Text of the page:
New Tools, New Rules: International Law and Information Operations
Duncan B. Hollis
Temple University - James E. Beasley School of Law
THE MESSAGE OF WAR: INFORMATION, INFLUENCE AND PERCEPTION IN ARMED CONFLICT, G. David and T. McKeldin, eds., 2008
Temple University Legal Studies Research Paper No. 2007-15
For more than a decade, military thinkers have debated the impact of "information operations" (IO) on armed conflict. Responding to the possibilities (and vulnerabilities) inherent in the interconnectivity of the Internet and other information networks, IO constitutes a new form of warfare. IO uses methods such as computer network attacks or psychological operations to influence, disrupt, corrupt, usurp and defend information systems and the infrastructure they support. As militaries work through what IO can do, however, they must also wrestle with when and how they can employ it - i.e., the question of law's application to IO. Since computer networks and modern information systems constitute new tools (and new targets) for military activities, international law currently regulates them only by analogy, and even then, in a patchwork fashion. Most states and scholars appear content with this situation, denying any need to develop IO-specific rules. This short essay challenges that conventional wisdom. Even as it applies to IO, the existing legal framework suffers from several, near-fatal conditions: uncertainty (i.e., militaries lack a clear picture of how to translate existing rules into the IO environment); complexity (i.e., overlapping legal regimes threaten to overwhelm military commanders seeking to apply IO); and insufficiency (i.e., existing rules fail to address basic challenges of modern conflicts with non-state actors). This situation creates disincentives for militaries to use IO, notwithstanding IO's potential to achieve military and political objectives with less harm than conventional bombs or missiles. To redress these deficiencies, I propose states adopt an international law for information operations, or "ILIO." By adopting an ILIO, states could alleviate the uncertainty and complexity of the status quo, reduce transaction costs for states fighting global terror, and lessen the collateral costs of armed conflict itself.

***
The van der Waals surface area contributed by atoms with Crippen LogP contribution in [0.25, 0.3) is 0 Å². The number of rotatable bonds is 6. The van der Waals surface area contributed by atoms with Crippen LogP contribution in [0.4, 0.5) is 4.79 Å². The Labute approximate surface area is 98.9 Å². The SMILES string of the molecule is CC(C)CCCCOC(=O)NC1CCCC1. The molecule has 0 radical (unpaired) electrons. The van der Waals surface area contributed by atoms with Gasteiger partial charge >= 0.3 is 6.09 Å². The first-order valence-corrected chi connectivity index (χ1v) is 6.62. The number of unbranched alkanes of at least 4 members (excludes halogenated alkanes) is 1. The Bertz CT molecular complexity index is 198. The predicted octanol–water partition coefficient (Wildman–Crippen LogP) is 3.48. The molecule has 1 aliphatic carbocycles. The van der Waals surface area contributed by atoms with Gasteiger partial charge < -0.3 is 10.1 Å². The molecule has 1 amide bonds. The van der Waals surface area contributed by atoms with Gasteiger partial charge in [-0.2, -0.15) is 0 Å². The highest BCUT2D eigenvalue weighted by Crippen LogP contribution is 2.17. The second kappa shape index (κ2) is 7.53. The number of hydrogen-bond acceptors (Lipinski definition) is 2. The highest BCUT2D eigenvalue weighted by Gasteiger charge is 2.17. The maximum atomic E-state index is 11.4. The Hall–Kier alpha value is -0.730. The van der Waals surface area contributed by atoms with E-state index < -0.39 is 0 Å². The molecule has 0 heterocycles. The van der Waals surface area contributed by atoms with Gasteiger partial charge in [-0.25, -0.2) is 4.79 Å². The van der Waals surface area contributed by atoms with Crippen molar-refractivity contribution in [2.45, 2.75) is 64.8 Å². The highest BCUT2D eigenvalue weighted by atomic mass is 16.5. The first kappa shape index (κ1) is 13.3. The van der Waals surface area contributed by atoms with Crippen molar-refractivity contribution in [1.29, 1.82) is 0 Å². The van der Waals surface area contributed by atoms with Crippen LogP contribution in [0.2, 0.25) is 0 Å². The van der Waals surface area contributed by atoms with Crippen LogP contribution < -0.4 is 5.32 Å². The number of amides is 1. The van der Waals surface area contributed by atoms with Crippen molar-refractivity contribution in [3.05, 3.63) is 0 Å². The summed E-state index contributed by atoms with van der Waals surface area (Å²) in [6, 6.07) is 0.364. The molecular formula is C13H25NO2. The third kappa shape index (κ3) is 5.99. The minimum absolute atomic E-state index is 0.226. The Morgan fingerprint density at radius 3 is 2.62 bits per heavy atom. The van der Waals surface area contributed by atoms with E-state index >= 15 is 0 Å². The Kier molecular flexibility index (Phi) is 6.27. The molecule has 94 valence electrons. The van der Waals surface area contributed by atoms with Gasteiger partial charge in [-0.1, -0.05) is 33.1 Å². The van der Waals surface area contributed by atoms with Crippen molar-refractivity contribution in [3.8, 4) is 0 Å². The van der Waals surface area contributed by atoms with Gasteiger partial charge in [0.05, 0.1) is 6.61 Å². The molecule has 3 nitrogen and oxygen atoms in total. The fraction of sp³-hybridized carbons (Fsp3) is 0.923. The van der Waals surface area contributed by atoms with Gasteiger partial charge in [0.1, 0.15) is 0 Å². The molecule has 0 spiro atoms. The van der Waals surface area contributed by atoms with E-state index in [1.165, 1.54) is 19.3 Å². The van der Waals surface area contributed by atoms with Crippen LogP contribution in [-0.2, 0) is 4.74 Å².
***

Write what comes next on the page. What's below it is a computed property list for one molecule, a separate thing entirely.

Number of Pages in PDF File: 19
Keywords: international law, international humanitarian law, law of war, information operations, information warfare, cyberwar, cyberterror, cybercrime, computer network attacks, psychological operations, jus ad bellum, jus in bello, civilian distinction, perfidy, use of force
JEL Classification: K10, K19, K33, K42
Date posted: August 24, 2007
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